« September 2007 | Main | November 2007 »

Reformation Hymn

"A Mighty Fortress Is Our God"

A mighty fortress is our God,
A bulwark never failing;
Our helper He amid the flood
Of mortal ills prevailing.
For still our ancient foe
Doth seek to work us woe --
His craft and pow'r are great,
And armed with cruel hate,
On earth is not his equal.

Did we in our own strength confide
Our striving would be losing,
Were not the right Man on our side,
The Man of God's own choosing.
Dost ask who that may be?
Christ Jesus, it is He --
Lord Sabaoth His name,
From age to age the same --
And He must win the battle.

And tho this world, with devils filled,
Should threaten to undo us,
We will not fear, for God hath willed
His truth to triumph thru us.
The prince of darkness grim --
We tremble not for him;
His rage we can endure,
For lo! his doom is sure --
One little word shall fell him.

That word above all earthly pow'rs --
No thanks to them abideth;
The Spirit and the gifts are ours
Thru Him who with us sideth.
Let goods and kindred go,
This mortal life also;
The body they may kill:
God's truth abideth still --
His kingdom is forever.

--Martin Luther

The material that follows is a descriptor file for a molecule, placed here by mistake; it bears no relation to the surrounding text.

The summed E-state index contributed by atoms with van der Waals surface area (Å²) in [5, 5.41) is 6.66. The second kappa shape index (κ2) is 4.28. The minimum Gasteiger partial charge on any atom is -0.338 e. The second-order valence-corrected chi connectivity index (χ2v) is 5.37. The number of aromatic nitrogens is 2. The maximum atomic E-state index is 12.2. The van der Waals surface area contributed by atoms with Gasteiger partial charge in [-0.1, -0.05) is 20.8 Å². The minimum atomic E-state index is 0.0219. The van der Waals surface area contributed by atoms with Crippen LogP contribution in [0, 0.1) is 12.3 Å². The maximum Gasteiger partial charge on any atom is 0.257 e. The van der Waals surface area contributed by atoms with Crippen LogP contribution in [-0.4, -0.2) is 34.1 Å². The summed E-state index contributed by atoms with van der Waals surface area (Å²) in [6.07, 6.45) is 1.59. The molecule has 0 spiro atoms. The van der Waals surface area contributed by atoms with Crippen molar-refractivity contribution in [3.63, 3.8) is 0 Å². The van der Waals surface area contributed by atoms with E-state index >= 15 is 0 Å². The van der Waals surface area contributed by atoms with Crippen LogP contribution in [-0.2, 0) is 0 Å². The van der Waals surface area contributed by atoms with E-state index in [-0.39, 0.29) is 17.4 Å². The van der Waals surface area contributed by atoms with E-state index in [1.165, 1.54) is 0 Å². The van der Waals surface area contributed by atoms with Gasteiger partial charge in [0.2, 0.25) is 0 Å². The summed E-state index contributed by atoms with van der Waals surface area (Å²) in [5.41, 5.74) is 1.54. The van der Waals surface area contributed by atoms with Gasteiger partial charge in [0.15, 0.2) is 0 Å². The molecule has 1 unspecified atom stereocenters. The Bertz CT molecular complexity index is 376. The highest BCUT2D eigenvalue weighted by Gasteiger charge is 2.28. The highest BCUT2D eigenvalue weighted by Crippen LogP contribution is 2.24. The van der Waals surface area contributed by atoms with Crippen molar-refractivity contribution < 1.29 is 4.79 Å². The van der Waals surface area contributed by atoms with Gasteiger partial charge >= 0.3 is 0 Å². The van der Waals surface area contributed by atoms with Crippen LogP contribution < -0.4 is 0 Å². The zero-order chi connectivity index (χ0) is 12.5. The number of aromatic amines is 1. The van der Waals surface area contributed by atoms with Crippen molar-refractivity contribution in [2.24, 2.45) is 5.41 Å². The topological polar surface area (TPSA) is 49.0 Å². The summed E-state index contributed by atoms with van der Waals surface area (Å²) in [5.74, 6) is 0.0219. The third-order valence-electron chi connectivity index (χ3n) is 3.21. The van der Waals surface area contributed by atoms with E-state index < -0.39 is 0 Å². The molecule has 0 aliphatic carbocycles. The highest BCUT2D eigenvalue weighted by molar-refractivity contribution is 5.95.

My boys sing this hymn lustily and know every stanza.


October 31, 2007  |  Comments (2)  |  TrackBack (0)  |  Permalink



Smooth Moves

KnightT and NinjaJ, originally uploaded by TulipGrrl.


October 31, 2007  |  Comments (1)  |  TrackBack (0)  |  Permalink



Real Ultimate Ninja

NinjaT, originally uploaded by TulipGrrl.


October 31, 2007  |  Comments (0)  |  TrackBack (0)  |  Permalink



The Knightiest Knight

KnightT, originally uploaded by TulipGrrl.


October 31, 2007  |  Comments (0)  |  TrackBack (0)  |  Permalink



Doing Everything a C6 Can

SpiderC, originally uploaded by TulipGrrl.


October 31, 2007  |  Comments (3)  |  TrackBack (0)  |  Permalink



Patriotic Boys

Getting Ready for the Patriotic Rally - 10/26/07
Originally uploaded by TulipGrrl
Do to a time miscalculation, we didn't make it to the pro-troop rally in Orlando today. However, we'll be at the Green Bridge over the Manatee River tomorrow afternoon.

Update: We did made it to the bridge over the Manatee River this afternoon--boys, flag, signs and all. The boys loved it and we'll be out their next week, if anyone wants to join us!


October 27, 2007  |  Comments (2)  |  TrackBack (0)  |  Permalink



Moderns and Mystics

"It seems to me that in our day we take the pattern and measure of our religion too commonly from what is popular, that is bustling outward and full of éclat. But it may appear in another world that some of the mightiest influences have proceeded from souls of great quiet."

--J.W. Alexander


October 26, 2007  |  Comments (0)  |  TrackBack (0)  |  Permalink



There'll Be Peace

I didn´t understand
The things you´re going through
I never understood
I really never knew

Carry on, carry on
The sun will always shine
Carry on, carry on
We’ll have a glass of wine
Or cigarette

Take destiny by the hand
And lead it far away
Take it to another land
We will all decay

Carry on, carry on